The writer’s latest book is ‘Agent Twister’, a biography of John Stonehouse, co-written with Keely Winstone
Among the slew of tax increases in the Chancellor’s Autumn Statement, one substantial tax cut stood out as going against the trend. The five percentage point reduction in the 8 per cent surcharge imposed on larger banks’ profits in 2015 following the great financial crisis will cost the exchequer more than £1bn a year.
With a £55bn hole to fill and a strong case for investment in skills and the public sector, it must have been a close call. And, given their profits from higher interest rates and market volatility, it’s not as if the big banks needed the money.
Nor was the tax cut the only concession to the financial services industry. It was confirmed that the cap on bankers’ bonuses would indeed be abolished and capital restrictions on insurance companies would be eased through a revision to Solvency II, an EU-inspired regulation. After 15 years out in the political cold, the package was welcomed by the industry as a sign of glasnost.
But this is no time for celebration. These tactical reforms are more a sign of the City’s weakness than of its strength.
The financial services industry remains, of course, a driver of the UK economy. It contributes more than 10 per cent of total tax receipts, employs a million people and is one of the few major British industries to show a balance of trade surplus. London dominates global trading in derivatives, foreign exchange and parts of the bond market. In a growth-starved economy, such successes need to be nurtured — particularly when structural weaknesses in the industry are also evident.
The City is not going to dribble away, but after more than three decades of growth since the Thatcher government’s Big Bang reforms, this great national cash register can no longer be taken for granted. Artificial intelligence, outsourcing and Brexit-inspired migration of EU jobs have led to 76,000 financial services jobs vanishing since September 2019, according to the think-tank New Financial’s recent paper. This is superficial and not yet serious damage but a much more dangerous loss of position in equity-related business, once the cornerstone of corporate UK, is already under way.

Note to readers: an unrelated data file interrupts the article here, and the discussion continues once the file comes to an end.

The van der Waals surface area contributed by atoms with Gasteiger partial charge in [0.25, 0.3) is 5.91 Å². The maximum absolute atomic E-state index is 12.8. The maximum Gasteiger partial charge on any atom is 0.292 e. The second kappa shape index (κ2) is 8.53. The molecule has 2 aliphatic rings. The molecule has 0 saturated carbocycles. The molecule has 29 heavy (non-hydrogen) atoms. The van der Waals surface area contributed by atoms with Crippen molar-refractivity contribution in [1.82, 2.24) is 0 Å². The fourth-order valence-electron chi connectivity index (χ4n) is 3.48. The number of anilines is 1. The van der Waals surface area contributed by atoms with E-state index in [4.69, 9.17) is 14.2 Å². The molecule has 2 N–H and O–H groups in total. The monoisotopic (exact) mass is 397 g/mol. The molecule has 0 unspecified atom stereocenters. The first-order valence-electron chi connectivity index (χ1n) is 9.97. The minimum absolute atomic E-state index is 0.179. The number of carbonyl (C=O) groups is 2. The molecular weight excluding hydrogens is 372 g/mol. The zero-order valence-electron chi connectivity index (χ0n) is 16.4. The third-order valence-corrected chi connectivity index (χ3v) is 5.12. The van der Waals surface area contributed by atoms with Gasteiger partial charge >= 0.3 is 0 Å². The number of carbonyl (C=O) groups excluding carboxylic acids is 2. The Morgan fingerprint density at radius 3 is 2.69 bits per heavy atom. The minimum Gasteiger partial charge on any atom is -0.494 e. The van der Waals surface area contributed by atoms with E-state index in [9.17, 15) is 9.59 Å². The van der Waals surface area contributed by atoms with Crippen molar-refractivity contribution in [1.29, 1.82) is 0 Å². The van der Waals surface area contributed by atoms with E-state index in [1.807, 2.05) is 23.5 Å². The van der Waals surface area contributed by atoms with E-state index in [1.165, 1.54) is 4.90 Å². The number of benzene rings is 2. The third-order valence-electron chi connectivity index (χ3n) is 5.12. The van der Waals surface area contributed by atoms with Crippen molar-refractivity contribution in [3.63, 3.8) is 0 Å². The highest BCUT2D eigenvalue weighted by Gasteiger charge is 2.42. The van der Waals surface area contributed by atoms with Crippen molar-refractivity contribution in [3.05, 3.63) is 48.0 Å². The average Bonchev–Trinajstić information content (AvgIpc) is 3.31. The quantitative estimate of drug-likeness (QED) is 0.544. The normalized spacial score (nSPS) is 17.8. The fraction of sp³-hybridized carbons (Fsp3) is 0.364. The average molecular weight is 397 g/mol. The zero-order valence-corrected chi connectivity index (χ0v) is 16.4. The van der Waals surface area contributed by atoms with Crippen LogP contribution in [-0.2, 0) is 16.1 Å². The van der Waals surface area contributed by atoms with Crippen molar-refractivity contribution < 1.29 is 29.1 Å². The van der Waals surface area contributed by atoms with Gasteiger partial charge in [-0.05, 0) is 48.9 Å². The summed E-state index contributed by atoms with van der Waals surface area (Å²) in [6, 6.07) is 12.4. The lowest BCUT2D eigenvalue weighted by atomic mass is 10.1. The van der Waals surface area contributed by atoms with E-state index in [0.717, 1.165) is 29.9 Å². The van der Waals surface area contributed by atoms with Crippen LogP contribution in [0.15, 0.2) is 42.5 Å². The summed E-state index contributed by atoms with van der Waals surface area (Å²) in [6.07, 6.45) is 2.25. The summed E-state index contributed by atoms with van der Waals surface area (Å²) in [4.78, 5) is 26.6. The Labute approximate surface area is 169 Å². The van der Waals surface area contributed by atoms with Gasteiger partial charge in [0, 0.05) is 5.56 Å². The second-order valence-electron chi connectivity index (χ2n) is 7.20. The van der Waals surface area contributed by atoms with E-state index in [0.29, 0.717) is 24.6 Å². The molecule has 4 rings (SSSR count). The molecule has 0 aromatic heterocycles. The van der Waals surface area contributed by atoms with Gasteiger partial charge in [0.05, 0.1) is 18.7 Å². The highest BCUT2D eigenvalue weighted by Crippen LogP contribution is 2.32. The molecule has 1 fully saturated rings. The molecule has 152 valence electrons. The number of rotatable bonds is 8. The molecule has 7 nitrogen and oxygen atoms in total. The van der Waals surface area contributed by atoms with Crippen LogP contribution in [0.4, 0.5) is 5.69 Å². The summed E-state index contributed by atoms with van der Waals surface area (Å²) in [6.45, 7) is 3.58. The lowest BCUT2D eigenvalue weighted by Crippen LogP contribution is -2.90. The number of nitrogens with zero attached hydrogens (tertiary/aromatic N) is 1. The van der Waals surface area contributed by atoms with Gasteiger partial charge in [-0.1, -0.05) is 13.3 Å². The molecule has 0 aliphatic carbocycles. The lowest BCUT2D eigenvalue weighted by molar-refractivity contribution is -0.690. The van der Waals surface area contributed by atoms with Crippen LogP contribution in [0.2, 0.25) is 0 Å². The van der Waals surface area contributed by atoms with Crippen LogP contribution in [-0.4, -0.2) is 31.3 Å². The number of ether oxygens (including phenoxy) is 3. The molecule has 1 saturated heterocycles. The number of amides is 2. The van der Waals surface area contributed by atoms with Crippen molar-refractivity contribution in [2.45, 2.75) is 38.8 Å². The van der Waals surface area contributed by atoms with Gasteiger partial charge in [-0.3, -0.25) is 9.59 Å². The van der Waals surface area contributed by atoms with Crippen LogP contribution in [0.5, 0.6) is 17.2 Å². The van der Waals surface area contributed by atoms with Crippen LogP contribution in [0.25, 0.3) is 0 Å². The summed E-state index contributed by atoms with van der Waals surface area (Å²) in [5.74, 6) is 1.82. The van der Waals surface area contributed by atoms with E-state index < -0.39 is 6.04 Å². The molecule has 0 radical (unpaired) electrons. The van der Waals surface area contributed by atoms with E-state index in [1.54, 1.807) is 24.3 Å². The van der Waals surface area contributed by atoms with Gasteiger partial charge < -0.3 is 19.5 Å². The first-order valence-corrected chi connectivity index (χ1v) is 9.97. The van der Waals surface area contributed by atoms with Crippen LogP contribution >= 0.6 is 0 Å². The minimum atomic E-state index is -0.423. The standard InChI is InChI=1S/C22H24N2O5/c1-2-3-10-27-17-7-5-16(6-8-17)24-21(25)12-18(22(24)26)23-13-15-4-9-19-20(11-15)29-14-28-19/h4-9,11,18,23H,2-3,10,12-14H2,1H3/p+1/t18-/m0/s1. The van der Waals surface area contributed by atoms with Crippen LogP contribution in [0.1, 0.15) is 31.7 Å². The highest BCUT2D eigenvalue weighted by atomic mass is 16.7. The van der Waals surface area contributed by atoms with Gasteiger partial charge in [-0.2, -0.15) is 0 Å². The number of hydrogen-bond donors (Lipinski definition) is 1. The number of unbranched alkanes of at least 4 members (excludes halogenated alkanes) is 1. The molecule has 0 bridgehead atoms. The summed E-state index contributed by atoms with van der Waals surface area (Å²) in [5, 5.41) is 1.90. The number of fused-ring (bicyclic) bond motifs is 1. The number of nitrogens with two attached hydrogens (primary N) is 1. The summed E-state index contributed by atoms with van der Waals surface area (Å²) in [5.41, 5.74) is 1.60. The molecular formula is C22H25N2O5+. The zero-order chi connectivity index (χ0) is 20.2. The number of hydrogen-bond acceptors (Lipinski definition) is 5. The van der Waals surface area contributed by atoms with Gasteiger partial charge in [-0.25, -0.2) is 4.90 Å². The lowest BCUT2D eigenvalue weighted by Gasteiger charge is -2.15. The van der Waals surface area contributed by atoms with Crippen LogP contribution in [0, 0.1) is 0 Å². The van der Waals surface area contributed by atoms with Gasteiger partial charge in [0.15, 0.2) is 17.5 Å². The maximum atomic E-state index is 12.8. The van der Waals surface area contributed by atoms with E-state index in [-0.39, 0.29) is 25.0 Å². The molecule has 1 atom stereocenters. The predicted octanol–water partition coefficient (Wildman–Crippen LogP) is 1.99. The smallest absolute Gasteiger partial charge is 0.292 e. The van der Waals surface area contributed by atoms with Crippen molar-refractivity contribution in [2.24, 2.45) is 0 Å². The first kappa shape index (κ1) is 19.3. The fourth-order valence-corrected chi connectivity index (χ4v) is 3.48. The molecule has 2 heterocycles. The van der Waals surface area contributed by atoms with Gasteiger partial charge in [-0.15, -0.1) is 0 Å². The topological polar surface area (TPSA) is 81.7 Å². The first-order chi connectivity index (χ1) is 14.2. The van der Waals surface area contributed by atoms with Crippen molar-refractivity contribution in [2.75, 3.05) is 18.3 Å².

The value of equities listed in Paris, once a distant runner-up in the race to be pre-eminent financial capital, is now nudging that of London. Like Paris, Amsterdam has also been a beneficiary of a migration in share trading after Brexit. For different regulatory and accounting-related reasons, British pension funds and insurance companies, traditional guardians of the corporate gate, are seriously underweight in equities — especially British equities.
In a partly related falling off, London’s global share of initial public offerings has dropped from 25 per cent to 5 per cent in less than two decades. These IPOs are absolutely critical to prospects in the wider economy: it tends to be small and medium-sized businesses that list on public exchanges and create future growth.
Once, all British companies seeking a public listing did so in London. Now, more and more growth companies in the technology and life sciences industries are choosing to do so on Nasdaq. Listing overseas does not necessarily mean that the whole business will eventually go offshore but in the long run it might. And when the economy needs to foster every source of growth, that’s a problem.
Without getting careless—we don’t need a return of light-touch regulation—there is little that governments can do to resist the inevitable. Tweaks to London’s listing rules may help; so might abolishing Mifid II, an EU regulation implemented in 2018. Intended to increase transparency for investors by separating the money asset managers paid to brokers into research and execution streams, its measures combined a worthy objective with unintended consequences.
The big Wall Street brokers absorbed most of the research costs and squeezed smaller rivals by predatory pricing. This led to a reduction in research coverage of small and mid-cap companies, and market liquidity in this area dried up. The void in London encouraged new British companies to follow the money and list in the US. Reversing Mifid II would help restore research coverage and boost market liquidity but the horse has bolted to New York to where the capital is. It’s a long way back.
As a result of decisions taken a long time ago, tax cuts or not, there is little to be done. Hunt’s reforms have been optimistically trailed as Big Bang 2 but they are nothing like as momentous as 1986. Rather, this is a partial response to intensifying foreign competition in a strategically important industry. The real Big Bang encouraged American domination of the capital markets, leaving few British institutions on the buy or sell side able to act in the national interest. Rather than risk losing out to overseas financial centres, the government has stepped in to help an industry that can’t help itself.